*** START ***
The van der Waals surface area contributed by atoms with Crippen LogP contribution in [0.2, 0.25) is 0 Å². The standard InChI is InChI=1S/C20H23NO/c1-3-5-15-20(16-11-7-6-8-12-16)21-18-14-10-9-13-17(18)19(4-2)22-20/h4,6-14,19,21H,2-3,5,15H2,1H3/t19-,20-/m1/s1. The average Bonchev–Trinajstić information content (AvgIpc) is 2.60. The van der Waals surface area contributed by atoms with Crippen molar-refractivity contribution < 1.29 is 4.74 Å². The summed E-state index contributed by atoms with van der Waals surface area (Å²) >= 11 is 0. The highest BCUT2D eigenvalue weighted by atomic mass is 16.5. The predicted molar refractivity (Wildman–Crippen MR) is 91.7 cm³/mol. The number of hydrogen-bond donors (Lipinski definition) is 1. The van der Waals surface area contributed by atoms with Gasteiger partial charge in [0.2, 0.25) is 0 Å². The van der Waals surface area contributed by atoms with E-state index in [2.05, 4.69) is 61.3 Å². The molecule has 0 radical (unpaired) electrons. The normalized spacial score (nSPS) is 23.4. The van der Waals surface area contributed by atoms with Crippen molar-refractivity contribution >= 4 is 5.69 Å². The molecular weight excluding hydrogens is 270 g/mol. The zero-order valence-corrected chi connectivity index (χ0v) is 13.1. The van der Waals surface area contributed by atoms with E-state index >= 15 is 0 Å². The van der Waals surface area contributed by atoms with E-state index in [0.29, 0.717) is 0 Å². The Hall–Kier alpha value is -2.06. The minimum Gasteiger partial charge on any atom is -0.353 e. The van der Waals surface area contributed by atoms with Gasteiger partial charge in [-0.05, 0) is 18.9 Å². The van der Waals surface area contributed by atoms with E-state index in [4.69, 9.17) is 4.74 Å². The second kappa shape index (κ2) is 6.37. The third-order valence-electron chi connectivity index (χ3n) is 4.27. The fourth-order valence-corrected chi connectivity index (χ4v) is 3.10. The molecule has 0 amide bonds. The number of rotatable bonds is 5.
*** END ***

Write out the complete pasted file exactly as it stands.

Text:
The van der Waals surface area contributed by atoms with Crippen LogP contribution in [0.2, 0.25) is 0 Å². The standard InChI is InChI=1S/C20H23NO/c1-3-5-15-20(16-11-7-6-8-12-16)21-18-14-10-9-13-17(18)19(4-2)22-20/h4,6-14,19,21H,2-3,5,15H2,1H3/t19-,20-/m1/s1. The average Bonchev–Trinajstić information content (AvgIpc) is 2.60. The van der Waals surface area contributed by atoms with Crippen molar-refractivity contribution < 1.29 is 4.74 Å². The summed E-state index contributed by atoms with van der Waals surface area (Å²) >= 11 is 0. The highest BCUT2D eigenvalue weighted by atomic mass is 16.5. The predicted molar refractivity (Wildman–Crippen MR) is 91.7 cm³/mol. The number of hydrogen-bond donors (Lipinski definition) is 1. The van der Waals surface area contributed by atoms with Gasteiger partial charge in [0.2, 0.25) is 0 Å². The van der Waals surface area contributed by atoms with E-state index in [2.05, 4.69) is 61.3 Å². The molecule has 0 radical (unpaired) electrons. The normalized spacial score (nSPS) is 23.4. The van der Waals surface area contributed by atoms with Crippen molar-refractivity contribution >= 4 is 5.69 Å². The molecular weight excluding hydrogens is 270 g/mol. The zero-order valence-corrected chi connectivity index (χ0v) is 13.1. The van der Waals surface area contributed by atoms with E-state index >= 15 is 0 Å². The van der Waals surface area contributed by atoms with E-state index in [0.29, 0.717) is 0 Å². The Hall–Kier alpha value is -2.06. The minimum Gasteiger partial charge on any atom is -0.353 e. The van der Waals surface area contributed by atoms with Gasteiger partial charge in [-0.05, 0) is 18.9 Å². The van der Waals surface area contributed by atoms with E-state index in [4.69, 9.17) is 4.74 Å². The second kappa shape index (κ2) is 6.37. The third-order valence-electron chi connectivity index (χ3n) is 4.27. The fourth-order valence-corrected chi connectivity index (χ4v) is 3.10. The molecule has 0 amide bonds. The number of rotatable bonds is 5.